Boulder City Magazine is a monthly publication full of information about Boulder City and Southern Nevada. Boulder City Magazine features the Boulder City Home Guide, a real estate guide to Boulder City and Southern Nevada.

Mayor's Brief
by Roger Tobler
Boulder City Mayor

Boulder City's Budget
Boulder City has been fortunate in that it has not had to eliminate a single municipal service during this economic decline. This has proved to be challenging, considering general fund revenues declined by about $1M (again) last year, when compared to the prior year.

For the first time in three budget cycles, the City’s general fund ending balance was greater than anticipated when the current year’s budget was adopted. This was no small undertaking because $800,000 of general fund revenue associated with a single solar lease never materialized. As a result, last year’s expense reduction plan not only reduced expenses by $2M, it protected general fund reserves which provided the City with a better foundation for this year.

Since it is still unknown whether or not $1.6M of a projected lease revenue will be received this year, the City has implemented a phased general fund expense reduction plan to offset a potential $1.6M shortfall in revenue.

Phase 1 was implemented on September 1st. It defers all capital purchases authorized in the budget, including two (much needed) rescue vehicles for the Fire Department, a backhoe, computers, printers and tools. Open positions will remain vacant unless it makes fiscal sense to fill them, and general expenses have been cut throughout all budgets.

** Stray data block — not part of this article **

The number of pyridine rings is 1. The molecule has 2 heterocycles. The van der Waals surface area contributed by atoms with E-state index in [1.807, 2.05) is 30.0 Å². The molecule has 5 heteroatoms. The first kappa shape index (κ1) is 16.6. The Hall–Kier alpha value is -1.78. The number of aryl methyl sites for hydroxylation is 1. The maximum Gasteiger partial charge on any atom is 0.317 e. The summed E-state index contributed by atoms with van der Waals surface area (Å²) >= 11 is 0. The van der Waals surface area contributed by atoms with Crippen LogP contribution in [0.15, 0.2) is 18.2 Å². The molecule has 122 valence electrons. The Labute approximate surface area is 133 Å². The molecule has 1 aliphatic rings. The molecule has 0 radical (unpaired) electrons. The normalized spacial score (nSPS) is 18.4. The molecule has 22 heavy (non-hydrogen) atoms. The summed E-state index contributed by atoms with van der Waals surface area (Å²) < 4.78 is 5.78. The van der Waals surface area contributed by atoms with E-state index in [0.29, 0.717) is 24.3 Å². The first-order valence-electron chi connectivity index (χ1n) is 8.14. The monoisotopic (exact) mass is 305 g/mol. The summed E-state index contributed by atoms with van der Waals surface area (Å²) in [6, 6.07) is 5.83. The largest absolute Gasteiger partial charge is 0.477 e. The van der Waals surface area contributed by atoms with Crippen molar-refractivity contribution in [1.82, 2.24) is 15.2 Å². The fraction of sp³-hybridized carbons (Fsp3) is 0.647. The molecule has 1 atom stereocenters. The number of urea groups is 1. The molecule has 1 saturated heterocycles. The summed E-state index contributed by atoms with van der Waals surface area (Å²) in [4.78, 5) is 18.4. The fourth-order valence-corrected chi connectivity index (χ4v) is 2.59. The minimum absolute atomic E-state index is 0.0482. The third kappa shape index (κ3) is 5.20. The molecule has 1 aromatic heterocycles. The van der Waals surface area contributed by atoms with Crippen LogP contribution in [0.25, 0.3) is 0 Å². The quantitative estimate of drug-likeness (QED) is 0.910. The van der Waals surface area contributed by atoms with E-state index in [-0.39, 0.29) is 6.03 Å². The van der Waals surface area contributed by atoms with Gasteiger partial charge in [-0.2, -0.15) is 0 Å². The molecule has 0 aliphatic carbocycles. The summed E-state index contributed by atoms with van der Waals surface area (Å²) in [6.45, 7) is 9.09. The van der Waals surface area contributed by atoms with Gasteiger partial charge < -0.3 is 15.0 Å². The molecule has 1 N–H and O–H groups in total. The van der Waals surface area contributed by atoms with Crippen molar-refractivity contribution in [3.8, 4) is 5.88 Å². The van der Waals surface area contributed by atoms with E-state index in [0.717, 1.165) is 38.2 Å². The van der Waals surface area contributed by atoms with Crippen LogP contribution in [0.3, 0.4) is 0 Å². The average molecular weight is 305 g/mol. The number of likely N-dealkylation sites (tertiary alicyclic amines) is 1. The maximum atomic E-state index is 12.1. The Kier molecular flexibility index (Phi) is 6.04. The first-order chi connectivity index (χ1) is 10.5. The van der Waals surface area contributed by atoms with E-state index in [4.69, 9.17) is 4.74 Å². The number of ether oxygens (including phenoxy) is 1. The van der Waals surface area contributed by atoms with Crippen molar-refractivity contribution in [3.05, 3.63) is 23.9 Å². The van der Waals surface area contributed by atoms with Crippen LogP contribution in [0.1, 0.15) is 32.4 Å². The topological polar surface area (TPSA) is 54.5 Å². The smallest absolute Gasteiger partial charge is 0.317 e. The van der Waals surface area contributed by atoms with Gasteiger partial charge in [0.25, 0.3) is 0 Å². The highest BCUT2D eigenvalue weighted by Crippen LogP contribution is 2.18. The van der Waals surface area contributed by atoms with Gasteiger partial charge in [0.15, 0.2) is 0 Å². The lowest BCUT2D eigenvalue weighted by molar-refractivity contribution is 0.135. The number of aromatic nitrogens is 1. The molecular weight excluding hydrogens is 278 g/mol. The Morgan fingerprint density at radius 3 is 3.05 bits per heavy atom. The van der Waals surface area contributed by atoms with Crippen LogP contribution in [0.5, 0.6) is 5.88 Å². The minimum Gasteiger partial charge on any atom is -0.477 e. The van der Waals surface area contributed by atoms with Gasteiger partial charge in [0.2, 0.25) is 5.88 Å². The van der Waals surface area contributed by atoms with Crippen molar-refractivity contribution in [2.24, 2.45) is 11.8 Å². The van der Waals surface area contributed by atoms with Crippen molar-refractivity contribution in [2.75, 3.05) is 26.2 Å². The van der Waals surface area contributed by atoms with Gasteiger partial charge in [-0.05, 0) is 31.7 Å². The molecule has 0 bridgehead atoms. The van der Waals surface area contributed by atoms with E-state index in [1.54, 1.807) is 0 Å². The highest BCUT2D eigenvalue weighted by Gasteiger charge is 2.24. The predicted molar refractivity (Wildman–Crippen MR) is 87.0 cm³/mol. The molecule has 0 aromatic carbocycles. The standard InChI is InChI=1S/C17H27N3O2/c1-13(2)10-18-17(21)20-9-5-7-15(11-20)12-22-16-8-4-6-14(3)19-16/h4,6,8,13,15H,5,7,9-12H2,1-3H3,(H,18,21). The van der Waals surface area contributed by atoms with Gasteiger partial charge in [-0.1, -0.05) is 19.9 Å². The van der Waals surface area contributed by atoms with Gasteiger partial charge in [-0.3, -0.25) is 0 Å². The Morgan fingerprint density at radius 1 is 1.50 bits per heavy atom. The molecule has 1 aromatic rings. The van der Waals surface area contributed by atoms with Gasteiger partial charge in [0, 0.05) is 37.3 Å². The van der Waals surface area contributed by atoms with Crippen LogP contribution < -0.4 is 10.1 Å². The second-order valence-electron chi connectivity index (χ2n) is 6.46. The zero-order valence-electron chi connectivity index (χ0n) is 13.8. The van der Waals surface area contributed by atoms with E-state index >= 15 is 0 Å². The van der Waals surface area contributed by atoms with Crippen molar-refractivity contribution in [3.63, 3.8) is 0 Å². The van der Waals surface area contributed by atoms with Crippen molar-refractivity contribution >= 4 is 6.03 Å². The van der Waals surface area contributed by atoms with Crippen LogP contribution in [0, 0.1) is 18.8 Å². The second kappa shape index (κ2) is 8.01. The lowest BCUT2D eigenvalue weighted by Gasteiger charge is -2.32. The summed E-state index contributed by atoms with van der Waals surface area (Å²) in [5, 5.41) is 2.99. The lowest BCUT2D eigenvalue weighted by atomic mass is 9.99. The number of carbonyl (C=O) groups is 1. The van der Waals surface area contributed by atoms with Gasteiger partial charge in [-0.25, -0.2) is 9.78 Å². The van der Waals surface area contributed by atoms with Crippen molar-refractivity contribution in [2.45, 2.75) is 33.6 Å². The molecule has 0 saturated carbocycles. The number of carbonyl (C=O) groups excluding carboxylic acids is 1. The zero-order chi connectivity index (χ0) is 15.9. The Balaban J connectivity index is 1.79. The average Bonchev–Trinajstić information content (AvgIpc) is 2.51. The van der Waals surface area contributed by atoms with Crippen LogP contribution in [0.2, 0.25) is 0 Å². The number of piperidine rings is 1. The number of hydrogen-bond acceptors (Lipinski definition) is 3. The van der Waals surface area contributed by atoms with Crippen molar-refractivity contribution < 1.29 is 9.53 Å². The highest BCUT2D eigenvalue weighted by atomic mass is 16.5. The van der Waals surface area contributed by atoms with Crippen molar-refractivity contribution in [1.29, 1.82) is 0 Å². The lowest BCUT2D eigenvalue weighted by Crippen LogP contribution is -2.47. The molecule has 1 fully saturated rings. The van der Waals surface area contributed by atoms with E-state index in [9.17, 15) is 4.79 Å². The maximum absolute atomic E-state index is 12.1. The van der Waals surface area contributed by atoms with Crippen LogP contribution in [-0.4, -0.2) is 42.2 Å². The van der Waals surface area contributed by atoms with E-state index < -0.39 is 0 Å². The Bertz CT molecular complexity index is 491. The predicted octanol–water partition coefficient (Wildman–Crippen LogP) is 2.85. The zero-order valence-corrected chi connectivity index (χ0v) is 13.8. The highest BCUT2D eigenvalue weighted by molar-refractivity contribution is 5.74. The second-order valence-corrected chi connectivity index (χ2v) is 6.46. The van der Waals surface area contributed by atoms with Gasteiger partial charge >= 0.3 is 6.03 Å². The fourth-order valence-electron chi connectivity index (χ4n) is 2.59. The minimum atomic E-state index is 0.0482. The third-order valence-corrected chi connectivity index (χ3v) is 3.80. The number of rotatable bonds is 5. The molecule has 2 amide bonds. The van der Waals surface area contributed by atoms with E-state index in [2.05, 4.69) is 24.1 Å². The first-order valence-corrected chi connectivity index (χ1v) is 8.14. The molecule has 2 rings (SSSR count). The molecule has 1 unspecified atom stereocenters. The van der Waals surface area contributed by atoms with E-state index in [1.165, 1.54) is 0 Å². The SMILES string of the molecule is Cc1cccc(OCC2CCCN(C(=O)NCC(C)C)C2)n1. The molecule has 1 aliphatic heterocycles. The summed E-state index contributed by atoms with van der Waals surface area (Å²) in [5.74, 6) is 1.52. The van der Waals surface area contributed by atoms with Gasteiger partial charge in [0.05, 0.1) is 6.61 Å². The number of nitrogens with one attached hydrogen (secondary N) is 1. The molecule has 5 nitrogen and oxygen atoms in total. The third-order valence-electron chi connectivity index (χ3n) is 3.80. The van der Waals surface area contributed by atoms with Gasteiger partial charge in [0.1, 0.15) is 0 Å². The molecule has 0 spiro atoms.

Phase 2 of the general fund expense reduction plan will be implemented in October, if revenue shortfalls are still anticipated. The City Manager has recommended that Phase 2 cost reductions include a review and suspension of non-essential services. Should it be necessary to proceed with Phase 2, this will be a very difficult process because every program and/or service has its constituents. Although the City Council has continued to fund all recreation and administrative services in the past, it may not be possible to continue to provide each of these services this year.

The final phase may be needed if overall revenues are not in line with the budget projections. Phase 3 is likely to include a workforce reduction or layoffs in personnel, which would have a direct impact on the services the City provides. Factors, such as legislatives changes in the consolidated tax formula, a deeper double-dip recession or the termination of a single, large lease contract could trigger Phase 3.

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